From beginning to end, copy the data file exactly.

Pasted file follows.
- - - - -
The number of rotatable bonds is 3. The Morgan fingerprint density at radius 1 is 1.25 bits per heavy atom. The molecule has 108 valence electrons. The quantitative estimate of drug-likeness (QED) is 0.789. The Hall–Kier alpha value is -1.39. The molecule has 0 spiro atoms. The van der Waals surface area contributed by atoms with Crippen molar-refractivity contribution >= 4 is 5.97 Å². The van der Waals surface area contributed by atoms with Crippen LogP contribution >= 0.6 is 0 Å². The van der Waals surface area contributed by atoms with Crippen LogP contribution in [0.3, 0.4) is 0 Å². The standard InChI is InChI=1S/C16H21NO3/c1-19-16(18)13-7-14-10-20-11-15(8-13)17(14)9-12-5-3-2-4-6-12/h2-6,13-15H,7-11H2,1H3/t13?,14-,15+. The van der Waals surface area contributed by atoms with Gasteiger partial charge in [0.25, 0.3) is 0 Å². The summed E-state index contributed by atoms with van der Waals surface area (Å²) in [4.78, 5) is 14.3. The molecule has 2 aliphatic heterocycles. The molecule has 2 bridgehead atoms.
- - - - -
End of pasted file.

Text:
The number of rotatable bonds is 3. The Morgan fingerprint density at radius 1 is 1.25 bits per heavy atom. The molecule has 108 valence electrons. The quantitative estimate of drug-likeness (QED) is 0.789. The Hall–Kier alpha value is -1.39. The molecule has 0 spiro atoms. The van der Waals surface area contributed by atoms with Crippen molar-refractivity contribution >= 4 is 5.97 Å². The van der Waals surface area contributed by atoms with Crippen LogP contribution >= 0.6 is 0 Å². The van der Waals surface area contributed by atoms with Crippen LogP contribution in [0.3, 0.4) is 0 Å². The standard InChI is InChI=1S/C16H21NO3/c1-19-16(18)13-7-14-10-20-11-15(8-13)17(14)9-12-5-3-2-4-6-12/h2-6,13-15H,7-11H2,1H3/t13?,14-,15+. The van der Waals surface area contributed by atoms with Gasteiger partial charge in [0.25, 0.3) is 0 Å². The summed E-state index contributed by atoms with van der Waals surface area (Å²) in [4.78, 5) is 14.3. The molecule has 2 aliphatic heterocycles. The molecule has 2 bridgehead atoms.